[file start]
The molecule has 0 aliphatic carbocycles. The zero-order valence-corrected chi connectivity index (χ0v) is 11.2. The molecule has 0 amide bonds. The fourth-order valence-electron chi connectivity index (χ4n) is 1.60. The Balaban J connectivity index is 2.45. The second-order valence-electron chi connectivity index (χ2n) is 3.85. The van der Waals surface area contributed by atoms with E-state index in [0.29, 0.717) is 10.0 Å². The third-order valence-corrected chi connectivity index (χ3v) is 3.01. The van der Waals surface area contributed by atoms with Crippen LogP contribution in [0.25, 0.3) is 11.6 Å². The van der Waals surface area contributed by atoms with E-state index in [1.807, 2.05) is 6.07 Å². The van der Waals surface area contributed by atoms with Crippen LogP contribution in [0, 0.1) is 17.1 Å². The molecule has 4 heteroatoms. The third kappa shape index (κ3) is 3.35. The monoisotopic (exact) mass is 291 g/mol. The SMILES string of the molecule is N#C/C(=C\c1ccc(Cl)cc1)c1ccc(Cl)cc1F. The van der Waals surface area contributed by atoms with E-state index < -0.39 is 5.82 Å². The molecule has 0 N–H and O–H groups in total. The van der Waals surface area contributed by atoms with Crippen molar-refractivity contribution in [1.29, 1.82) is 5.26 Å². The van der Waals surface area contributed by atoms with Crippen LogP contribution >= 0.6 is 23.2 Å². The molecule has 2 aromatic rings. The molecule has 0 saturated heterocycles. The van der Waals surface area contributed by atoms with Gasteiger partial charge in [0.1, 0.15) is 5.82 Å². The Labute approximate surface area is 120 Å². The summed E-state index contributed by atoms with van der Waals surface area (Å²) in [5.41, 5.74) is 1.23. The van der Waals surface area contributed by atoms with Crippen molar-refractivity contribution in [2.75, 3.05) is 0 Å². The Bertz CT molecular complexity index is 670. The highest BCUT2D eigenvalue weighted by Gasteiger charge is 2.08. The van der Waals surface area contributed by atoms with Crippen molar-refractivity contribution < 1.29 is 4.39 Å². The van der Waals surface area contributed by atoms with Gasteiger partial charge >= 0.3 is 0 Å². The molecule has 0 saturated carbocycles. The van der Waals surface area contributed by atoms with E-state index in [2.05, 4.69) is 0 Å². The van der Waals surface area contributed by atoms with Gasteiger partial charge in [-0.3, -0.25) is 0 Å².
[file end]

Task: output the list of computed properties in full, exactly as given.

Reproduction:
The molecule has 0 aliphatic carbocycles. The zero-order valence-corrected chi connectivity index (χ0v) is 11.2. The molecule has 0 amide bonds. The fourth-order valence-electron chi connectivity index (χ4n) is 1.60. The Balaban J connectivity index is 2.45. The second-order valence-electron chi connectivity index (χ2n) is 3.85. The van der Waals surface area contributed by atoms with E-state index in [0.29, 0.717) is 10.0 Å². The third-order valence-corrected chi connectivity index (χ3v) is 3.01. The van der Waals surface area contributed by atoms with Crippen LogP contribution in [0.25, 0.3) is 11.6 Å². The van der Waals surface area contributed by atoms with E-state index in [1.807, 2.05) is 6.07 Å². The van der Waals surface area contributed by atoms with Crippen LogP contribution in [0, 0.1) is 17.1 Å². The molecule has 4 heteroatoms. The third kappa shape index (κ3) is 3.35. The monoisotopic (exact) mass is 291 g/mol. The SMILES string of the molecule is N#C/C(=C\c1ccc(Cl)cc1)c1ccc(Cl)cc1F. The van der Waals surface area contributed by atoms with E-state index < -0.39 is 5.82 Å². The molecule has 0 N–H and O–H groups in total. The van der Waals surface area contributed by atoms with Crippen molar-refractivity contribution in [1.29, 1.82) is 5.26 Å². The van der Waals surface area contributed by atoms with Crippen LogP contribution >= 0.6 is 23.2 Å². The molecule has 2 aromatic rings. The molecule has 0 saturated heterocycles. The van der Waals surface area contributed by atoms with Gasteiger partial charge in [0.1, 0.15) is 5.82 Å². The Labute approximate surface area is 120 Å². The summed E-state index contributed by atoms with van der Waals surface area (Å²) in [5.41, 5.74) is 1.23. The van der Waals surface area contributed by atoms with Crippen molar-refractivity contribution in [2.75, 3.05) is 0 Å². The Bertz CT molecular complexity index is 670. The highest BCUT2D eigenvalue weighted by Gasteiger charge is 2.08. The van der Waals surface area contributed by atoms with Crippen molar-refractivity contribution < 1.29 is 4.39 Å². The van der Waals surface area contributed by atoms with Gasteiger partial charge >= 0.3 is 0 Å². The molecule has 0 saturated carbocycles. The van der Waals surface area contributed by atoms with E-state index in [2.05, 4.69) is 0 Å². The van der Waals surface area contributed by atoms with Gasteiger partial charge in [-0.3, -0.25) is 0 Å².